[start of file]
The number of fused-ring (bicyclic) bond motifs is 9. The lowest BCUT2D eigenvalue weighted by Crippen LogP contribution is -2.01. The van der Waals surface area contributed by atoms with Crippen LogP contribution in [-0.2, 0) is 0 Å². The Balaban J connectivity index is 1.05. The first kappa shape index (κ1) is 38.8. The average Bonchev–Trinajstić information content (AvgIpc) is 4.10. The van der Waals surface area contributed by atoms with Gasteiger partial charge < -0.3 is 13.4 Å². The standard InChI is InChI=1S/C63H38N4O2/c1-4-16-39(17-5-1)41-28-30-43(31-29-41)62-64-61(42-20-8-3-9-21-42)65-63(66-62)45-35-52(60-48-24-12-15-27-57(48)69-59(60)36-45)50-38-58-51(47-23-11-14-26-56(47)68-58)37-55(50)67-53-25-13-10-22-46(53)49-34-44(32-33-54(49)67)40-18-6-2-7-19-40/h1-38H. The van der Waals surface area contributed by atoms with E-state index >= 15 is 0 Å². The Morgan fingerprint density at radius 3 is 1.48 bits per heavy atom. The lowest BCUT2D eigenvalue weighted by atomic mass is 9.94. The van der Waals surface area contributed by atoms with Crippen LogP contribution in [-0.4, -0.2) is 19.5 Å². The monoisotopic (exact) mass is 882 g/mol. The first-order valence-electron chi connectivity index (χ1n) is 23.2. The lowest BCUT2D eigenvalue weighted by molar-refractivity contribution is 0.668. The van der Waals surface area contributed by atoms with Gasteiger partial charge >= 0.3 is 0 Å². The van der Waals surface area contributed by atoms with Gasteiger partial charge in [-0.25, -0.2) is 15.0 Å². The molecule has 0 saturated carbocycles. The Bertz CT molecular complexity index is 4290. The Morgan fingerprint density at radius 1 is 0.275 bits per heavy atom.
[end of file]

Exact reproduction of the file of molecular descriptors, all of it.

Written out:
The number of fused-ring (bicyclic) bond motifs is 9. The lowest BCUT2D eigenvalue weighted by Crippen LogP contribution is -2.01. The van der Waals surface area contributed by atoms with Crippen LogP contribution in [-0.2, 0) is 0 Å². The Balaban J connectivity index is 1.05. The first kappa shape index (κ1) is 38.8. The average Bonchev–Trinajstić information content (AvgIpc) is 4.10. The van der Waals surface area contributed by atoms with Gasteiger partial charge < -0.3 is 13.4 Å². The standard InChI is InChI=1S/C63H38N4O2/c1-4-16-39(17-5-1)41-28-30-43(31-29-41)62-64-61(42-20-8-3-9-21-42)65-63(66-62)45-35-52(60-48-24-12-15-27-57(48)69-59(60)36-45)50-38-58-51(47-23-11-14-26-56(47)68-58)37-55(50)67-53-25-13-10-22-46(53)49-34-44(32-33-54(49)67)40-18-6-2-7-19-40/h1-38H. The van der Waals surface area contributed by atoms with E-state index >= 15 is 0 Å². The Morgan fingerprint density at radius 3 is 1.48 bits per heavy atom. The lowest BCUT2D eigenvalue weighted by atomic mass is 9.94. The van der Waals surface area contributed by atoms with Crippen LogP contribution in [-0.4, -0.2) is 19.5 Å². The monoisotopic (exact) mass is 882 g/mol. The first-order valence-electron chi connectivity index (χ1n) is 23.2. The lowest BCUT2D eigenvalue weighted by molar-refractivity contribution is 0.668. The van der Waals surface area contributed by atoms with Gasteiger partial charge >= 0.3 is 0 Å². The van der Waals surface area contributed by atoms with Gasteiger partial charge in [-0.25, -0.2) is 15.0 Å². The molecule has 0 saturated carbocycles. The Bertz CT molecular complexity index is 4290. The Morgan fingerprint density at radius 1 is 0.275 bits per heavy atom.